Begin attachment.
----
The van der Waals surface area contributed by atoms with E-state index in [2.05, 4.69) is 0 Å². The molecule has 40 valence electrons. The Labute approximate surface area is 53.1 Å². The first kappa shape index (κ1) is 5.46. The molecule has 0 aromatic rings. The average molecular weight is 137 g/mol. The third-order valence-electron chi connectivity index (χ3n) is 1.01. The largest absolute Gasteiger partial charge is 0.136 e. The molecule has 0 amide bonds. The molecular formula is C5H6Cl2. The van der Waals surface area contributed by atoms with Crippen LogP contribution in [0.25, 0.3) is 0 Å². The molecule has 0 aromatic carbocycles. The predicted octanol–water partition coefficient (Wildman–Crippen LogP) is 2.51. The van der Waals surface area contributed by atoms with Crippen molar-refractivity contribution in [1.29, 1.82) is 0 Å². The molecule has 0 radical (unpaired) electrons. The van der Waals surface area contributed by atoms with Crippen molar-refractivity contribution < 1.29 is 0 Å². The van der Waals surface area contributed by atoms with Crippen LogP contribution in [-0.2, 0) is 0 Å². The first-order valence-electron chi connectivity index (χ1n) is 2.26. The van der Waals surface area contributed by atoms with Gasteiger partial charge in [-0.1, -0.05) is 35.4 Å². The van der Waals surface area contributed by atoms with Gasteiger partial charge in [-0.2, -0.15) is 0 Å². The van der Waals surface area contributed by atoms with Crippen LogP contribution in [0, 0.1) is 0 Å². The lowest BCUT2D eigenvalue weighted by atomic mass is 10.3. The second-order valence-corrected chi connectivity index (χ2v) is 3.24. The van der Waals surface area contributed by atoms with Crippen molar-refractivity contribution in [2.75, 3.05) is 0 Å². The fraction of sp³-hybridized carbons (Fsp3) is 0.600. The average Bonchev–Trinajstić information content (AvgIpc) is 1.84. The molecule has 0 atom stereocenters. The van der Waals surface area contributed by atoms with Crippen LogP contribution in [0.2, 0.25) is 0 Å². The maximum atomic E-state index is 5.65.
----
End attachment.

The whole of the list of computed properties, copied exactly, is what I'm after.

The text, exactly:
The van der Waals surface area contributed by atoms with E-state index in [2.05, 4.69) is 0 Å². The molecule has 40 valence electrons. The Labute approximate surface area is 53.1 Å². The first kappa shape index (κ1) is 5.46. The molecule has 0 aromatic rings. The average molecular weight is 137 g/mol. The third-order valence-electron chi connectivity index (χ3n) is 1.01. The largest absolute Gasteiger partial charge is 0.136 e. The molecule has 0 amide bonds. The molecular formula is C5H6Cl2. The van der Waals surface area contributed by atoms with Crippen LogP contribution in [0.25, 0.3) is 0 Å². The molecule has 0 aromatic carbocycles. The predicted octanol–water partition coefficient (Wildman–Crippen LogP) is 2.51. The van der Waals surface area contributed by atoms with Crippen molar-refractivity contribution in [1.29, 1.82) is 0 Å². The molecule has 0 radical (unpaired) electrons. The van der Waals surface area contributed by atoms with Crippen molar-refractivity contribution < 1.29 is 0 Å². The van der Waals surface area contributed by atoms with Crippen LogP contribution in [-0.2, 0) is 0 Å². The first-order valence-electron chi connectivity index (χ1n) is 2.26. The van der Waals surface area contributed by atoms with Gasteiger partial charge in [-0.1, -0.05) is 35.4 Å². The van der Waals surface area contributed by atoms with Gasteiger partial charge in [-0.2, -0.15) is 0 Å². The van der Waals surface area contributed by atoms with Crippen LogP contribution in [0, 0.1) is 0 Å². The lowest BCUT2D eigenvalue weighted by atomic mass is 10.3. The second-order valence-corrected chi connectivity index (χ2v) is 3.24. The van der Waals surface area contributed by atoms with Crippen molar-refractivity contribution in [2.75, 3.05) is 0 Å². The fraction of sp³-hybridized carbons (Fsp3) is 0.600. The average Bonchev–Trinajstić information content (AvgIpc) is 1.84. The molecule has 0 atom stereocenters. The van der Waals surface area contributed by atoms with Crippen LogP contribution in [0.2, 0.25) is 0 Å². The maximum atomic E-state index is 5.65.